Call it a badge of honor or something like that. After all, acknowledgment is a good thing (or something).
Anyway, when I learned about the comments they were always followed up by the question, “are you mad?” My theory on why this was the question is because I’m sure the cats who asked were hoping for a little tête à tête between the GM and me. Look, I don’t associate with the most noble of folks. Actually, these are the types of people who take delight in the failure of others and love a good soap opera more so than a digging through the archives.
Yes, my friends are weasels. Then again, that’s why they are my friends.
So once I pieced together the smarty-pants comments from the GM about me on live television, the easy answer to the questions was, “No, why would I be angry?”
That was the truth, too. Angry? Nope, not with the GM. Considering I compared him to Nixon bombing Cambodia during the Vietnam War when playing us press types for fools during the Winter Meetings. Remember that? The GM told us the Phillies weren’t in the mix for Roy Halladay, but then a couple days later he made the big trade. Incidentally, Halladay pitches tonight against the team he was traded from.
Nevertheless, for those of us who like to dish it out we sure as shoot better be able to take it, too. There might be a little bit of crying allowed in baseball, but there is no place for whining. Rub some dirt on that bruised ego and get back out there is what I say.
So what does this have to do with the United States national team and the World Cup? Well, not much unless we relate it to me (and this is all about me). See, a couple of weeks ago I sat at the Linc and watched the World Cup squad take on Turkey in their last game in the U.S. before jetting off to South Africa. From that game and the reports on the previous game against the Czech Republic, my thought was Bob Bradley’s team could be setting itself up for a big crash.
I even wrote this:
Bob Bradley is a smart man. As the coach of the U.S. World Cup team headed for South Africa on Monday, Bradley has to be pretty sharp. So when listening to the coach speak after games it’s best to listen to the words he’s not saying as opposed to what is said.
Now this isn’t to say that Bradley is performing avant jazz by bebopping and scatting confusing and cryptic phrases on our ears. No, far from it. However, following the 2-1 victory over the national team from Turkey on Saturday afternoon at the Linc, it was evident that the coach believes his team has some more work to do before its first match against England on June 12.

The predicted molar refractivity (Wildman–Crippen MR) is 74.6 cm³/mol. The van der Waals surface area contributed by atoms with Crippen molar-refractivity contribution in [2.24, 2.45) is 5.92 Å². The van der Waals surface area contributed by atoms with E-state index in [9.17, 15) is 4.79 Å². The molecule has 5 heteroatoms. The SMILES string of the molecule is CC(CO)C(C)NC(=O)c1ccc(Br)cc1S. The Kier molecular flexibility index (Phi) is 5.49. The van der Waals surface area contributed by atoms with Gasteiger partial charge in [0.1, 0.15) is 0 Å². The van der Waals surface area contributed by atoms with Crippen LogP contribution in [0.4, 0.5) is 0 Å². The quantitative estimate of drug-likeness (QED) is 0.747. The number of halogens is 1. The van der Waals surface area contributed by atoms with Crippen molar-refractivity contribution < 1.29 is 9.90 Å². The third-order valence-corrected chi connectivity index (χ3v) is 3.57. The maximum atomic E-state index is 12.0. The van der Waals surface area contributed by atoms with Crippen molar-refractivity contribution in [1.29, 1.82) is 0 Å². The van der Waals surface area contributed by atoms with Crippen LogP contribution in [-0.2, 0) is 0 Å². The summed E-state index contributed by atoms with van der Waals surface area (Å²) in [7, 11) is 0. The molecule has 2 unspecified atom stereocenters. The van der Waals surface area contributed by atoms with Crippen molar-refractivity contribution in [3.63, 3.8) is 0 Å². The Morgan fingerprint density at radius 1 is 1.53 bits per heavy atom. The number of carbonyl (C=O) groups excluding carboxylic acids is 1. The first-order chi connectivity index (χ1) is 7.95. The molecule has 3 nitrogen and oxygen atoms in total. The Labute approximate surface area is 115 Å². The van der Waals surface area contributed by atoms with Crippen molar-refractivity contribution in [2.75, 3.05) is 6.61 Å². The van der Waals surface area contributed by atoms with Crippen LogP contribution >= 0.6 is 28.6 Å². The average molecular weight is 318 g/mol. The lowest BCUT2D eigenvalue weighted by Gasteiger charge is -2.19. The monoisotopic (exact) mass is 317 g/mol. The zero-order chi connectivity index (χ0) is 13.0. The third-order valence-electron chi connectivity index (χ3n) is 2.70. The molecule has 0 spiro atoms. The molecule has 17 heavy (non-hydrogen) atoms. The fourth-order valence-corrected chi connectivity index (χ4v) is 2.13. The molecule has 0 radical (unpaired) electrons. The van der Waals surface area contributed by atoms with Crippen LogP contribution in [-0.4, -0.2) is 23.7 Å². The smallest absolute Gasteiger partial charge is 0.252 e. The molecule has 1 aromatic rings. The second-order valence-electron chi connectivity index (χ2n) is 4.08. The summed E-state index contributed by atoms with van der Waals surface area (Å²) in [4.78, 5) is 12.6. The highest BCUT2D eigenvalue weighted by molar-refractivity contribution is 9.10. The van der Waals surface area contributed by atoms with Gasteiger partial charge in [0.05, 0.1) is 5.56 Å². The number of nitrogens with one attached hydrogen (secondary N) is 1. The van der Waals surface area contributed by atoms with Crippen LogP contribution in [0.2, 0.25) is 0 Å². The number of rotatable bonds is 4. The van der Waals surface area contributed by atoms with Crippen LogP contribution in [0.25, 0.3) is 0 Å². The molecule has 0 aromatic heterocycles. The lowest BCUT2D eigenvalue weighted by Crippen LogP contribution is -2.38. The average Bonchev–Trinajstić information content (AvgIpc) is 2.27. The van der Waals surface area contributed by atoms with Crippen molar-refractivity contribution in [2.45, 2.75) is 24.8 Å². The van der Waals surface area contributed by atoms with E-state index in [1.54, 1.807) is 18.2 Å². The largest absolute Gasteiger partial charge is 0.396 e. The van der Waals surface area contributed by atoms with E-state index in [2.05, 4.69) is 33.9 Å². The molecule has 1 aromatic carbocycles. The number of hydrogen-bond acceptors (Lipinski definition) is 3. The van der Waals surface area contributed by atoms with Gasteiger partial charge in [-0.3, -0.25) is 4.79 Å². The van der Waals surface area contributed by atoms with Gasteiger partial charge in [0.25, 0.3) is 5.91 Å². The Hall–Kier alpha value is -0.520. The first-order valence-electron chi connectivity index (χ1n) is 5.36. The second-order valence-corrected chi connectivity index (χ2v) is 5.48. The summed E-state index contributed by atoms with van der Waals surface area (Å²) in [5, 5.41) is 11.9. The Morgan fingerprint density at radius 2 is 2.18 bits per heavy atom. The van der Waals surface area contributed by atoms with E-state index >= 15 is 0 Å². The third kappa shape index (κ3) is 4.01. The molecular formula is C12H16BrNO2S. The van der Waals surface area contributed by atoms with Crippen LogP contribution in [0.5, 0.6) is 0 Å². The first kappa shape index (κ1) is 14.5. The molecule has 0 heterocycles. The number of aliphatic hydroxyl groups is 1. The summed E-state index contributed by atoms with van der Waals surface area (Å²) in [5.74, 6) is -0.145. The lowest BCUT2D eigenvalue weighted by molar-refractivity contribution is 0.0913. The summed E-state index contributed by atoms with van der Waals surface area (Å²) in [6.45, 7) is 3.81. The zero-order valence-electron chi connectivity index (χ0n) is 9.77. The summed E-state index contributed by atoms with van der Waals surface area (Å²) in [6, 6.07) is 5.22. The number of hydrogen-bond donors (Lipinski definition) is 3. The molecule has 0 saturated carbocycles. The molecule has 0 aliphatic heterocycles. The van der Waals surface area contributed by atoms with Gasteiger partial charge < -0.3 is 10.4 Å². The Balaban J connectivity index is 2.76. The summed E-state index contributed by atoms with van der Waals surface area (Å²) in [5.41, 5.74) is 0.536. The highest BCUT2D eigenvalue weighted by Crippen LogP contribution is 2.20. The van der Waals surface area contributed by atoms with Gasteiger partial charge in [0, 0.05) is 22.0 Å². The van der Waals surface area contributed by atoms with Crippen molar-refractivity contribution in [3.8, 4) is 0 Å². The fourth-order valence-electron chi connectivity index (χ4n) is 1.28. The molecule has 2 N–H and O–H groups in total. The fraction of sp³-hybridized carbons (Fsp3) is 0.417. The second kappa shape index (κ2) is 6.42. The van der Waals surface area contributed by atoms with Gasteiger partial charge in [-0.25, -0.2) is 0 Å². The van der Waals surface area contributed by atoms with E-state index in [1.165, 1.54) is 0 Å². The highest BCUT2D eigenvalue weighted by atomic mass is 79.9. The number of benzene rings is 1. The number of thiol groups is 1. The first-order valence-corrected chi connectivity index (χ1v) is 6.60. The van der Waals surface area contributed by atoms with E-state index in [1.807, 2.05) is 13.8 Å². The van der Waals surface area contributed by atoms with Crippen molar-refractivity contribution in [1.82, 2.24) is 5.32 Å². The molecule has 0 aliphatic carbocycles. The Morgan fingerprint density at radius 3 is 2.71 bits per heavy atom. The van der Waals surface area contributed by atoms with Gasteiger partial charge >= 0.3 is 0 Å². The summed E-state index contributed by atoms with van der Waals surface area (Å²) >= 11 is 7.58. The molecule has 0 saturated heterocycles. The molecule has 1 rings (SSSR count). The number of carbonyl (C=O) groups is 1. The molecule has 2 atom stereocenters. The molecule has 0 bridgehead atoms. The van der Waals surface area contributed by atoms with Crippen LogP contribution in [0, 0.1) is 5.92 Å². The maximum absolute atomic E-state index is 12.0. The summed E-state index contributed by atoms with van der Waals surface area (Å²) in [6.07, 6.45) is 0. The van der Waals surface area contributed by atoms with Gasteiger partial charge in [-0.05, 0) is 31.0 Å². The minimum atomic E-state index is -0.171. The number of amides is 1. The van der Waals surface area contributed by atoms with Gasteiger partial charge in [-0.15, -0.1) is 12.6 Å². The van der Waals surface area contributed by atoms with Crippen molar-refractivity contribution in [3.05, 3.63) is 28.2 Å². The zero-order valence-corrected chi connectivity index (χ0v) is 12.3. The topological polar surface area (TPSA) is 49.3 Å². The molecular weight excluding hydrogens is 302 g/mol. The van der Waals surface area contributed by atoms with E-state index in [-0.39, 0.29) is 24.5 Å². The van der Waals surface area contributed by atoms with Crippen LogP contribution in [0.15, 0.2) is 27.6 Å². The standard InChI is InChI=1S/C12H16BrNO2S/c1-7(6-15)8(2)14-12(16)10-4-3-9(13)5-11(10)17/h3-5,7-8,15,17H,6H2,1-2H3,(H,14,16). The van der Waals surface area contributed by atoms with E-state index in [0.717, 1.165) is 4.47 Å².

Again, Bradley wasn’t hiding anything, but then again he really didn’t have to. There was no conspiratorial tone from Bradley whatsoever. Still, it seemed as if Bradley was trying to sell the notion that everything was going to be OK.
Certainly that’s a relative term when it comes to U.S. soccer in international competition. Still, based on the team’s painful 0-3 showing in the last World Cup and the experience of the players on the current roster, Team USA has to be a little better than OK. It’s the round of 16 or bust in South Africa for the U.S.
Yep, Bradley knew what he was saying that afternoon in Philadelphia. He outlined exactly what his team had to do in the final week and a half leading up to the World Cup opener against England and things have actually gone better than planned. Oh yes, there were some tense moments there before Landon Donovan scored in extra time to boost the U.S. to the win of Group C, and it’s not unfair to suggest that Bradley’s boys deserved a lot less stress on their run to the final 16.
But you know what? Bradley gets it. The coach really knows what he’s doing. He knows when to push his guys and when to relax on the whip a bit. Moreover, there is nothing about the undefeated round robin stage that has been a mistake. The U.S. won the group because it was the best team.
As far as dealing with the press in South Africa, it appears as if Bradley has kept it just as avant as he did that day in Philadelphia. If the quarterfinals game against Ghana comes down to strategery and acumen, the U.S. is going to march on.
So here we are with another big plate of crow, a fork and a sharp knife. In fact, if it comes to that I’m going to hold my nose and take a big bite.
No, the U.S. is not going to win the World Cup. At least not until the next Kobe Bryant and LeBron James opt for soccer instead of other sports.In other words, this could be a very good year for U.S. Soccer… that is if it can take care of a few issues before the games start. That means no more repeats of the first half of the game against Turkey in Philadelphia.
Yep, that was me. I typed that just enough arrogance to force others to believe that I knew what I was talking about. So now with it all out on the table like this, let’s entertain the thought for a moment—y’know, tempt fate, the football gods and Posh Spice with some crazy talk…
What if the U.S. wins this thing? Really, what then? Will there be an explosion, a war, a day off from work, a chance for the international community to question the very nature of life?
Yes, what if the U.S. wins the World Cup?
Is this the craziest thing ever?